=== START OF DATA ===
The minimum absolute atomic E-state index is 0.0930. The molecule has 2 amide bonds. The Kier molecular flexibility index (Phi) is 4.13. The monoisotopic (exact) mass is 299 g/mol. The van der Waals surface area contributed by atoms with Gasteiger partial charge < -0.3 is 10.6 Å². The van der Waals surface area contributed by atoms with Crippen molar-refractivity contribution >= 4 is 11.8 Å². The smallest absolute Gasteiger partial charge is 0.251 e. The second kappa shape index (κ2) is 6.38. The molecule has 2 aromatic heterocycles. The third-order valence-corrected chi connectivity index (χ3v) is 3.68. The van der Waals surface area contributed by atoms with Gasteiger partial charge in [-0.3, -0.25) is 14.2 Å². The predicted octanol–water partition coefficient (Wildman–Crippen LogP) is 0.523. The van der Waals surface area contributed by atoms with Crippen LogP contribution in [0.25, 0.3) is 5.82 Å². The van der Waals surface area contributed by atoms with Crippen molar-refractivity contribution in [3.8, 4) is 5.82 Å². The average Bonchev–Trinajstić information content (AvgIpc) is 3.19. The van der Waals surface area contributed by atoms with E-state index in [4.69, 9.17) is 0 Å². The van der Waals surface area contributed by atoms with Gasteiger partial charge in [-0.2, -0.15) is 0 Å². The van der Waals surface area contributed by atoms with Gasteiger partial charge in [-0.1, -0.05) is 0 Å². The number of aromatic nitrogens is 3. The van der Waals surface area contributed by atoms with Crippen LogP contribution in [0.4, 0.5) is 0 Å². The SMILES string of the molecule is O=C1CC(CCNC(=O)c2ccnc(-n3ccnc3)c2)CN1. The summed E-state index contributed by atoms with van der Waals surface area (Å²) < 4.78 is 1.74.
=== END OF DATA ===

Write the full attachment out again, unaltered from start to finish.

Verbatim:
The minimum absolute atomic E-state index is 0.0930. The molecule has 2 amide bonds. The Kier molecular flexibility index (Phi) is 4.13. The monoisotopic (exact) mass is 299 g/mol. The van der Waals surface area contributed by atoms with Gasteiger partial charge < -0.3 is 10.6 Å². The van der Waals surface area contributed by atoms with Crippen molar-refractivity contribution >= 4 is 11.8 Å². The smallest absolute Gasteiger partial charge is 0.251 e. The second kappa shape index (κ2) is 6.38. The molecule has 2 aromatic heterocycles. The third-order valence-corrected chi connectivity index (χ3v) is 3.68. The van der Waals surface area contributed by atoms with Gasteiger partial charge in [-0.3, -0.25) is 14.2 Å². The predicted octanol–water partition coefficient (Wildman–Crippen LogP) is 0.523. The van der Waals surface area contributed by atoms with Crippen LogP contribution in [0.25, 0.3) is 5.82 Å². The van der Waals surface area contributed by atoms with Crippen molar-refractivity contribution in [3.8, 4) is 5.82 Å². The average Bonchev–Trinajstić information content (AvgIpc) is 3.19. The van der Waals surface area contributed by atoms with E-state index in [4.69, 9.17) is 0 Å². The van der Waals surface area contributed by atoms with Gasteiger partial charge in [-0.2, -0.15) is 0 Å². The van der Waals surface area contributed by atoms with Gasteiger partial charge in [-0.1, -0.05) is 0 Å². The number of aromatic nitrogens is 3. The van der Waals surface area contributed by atoms with Crippen LogP contribution in [0.4, 0.5) is 0 Å². The SMILES string of the molecule is O=C1CC(CCNC(=O)c2ccnc(-n3ccnc3)c2)CN1. The summed E-state index contributed by atoms with van der Waals surface area (Å²) < 4.78 is 1.74.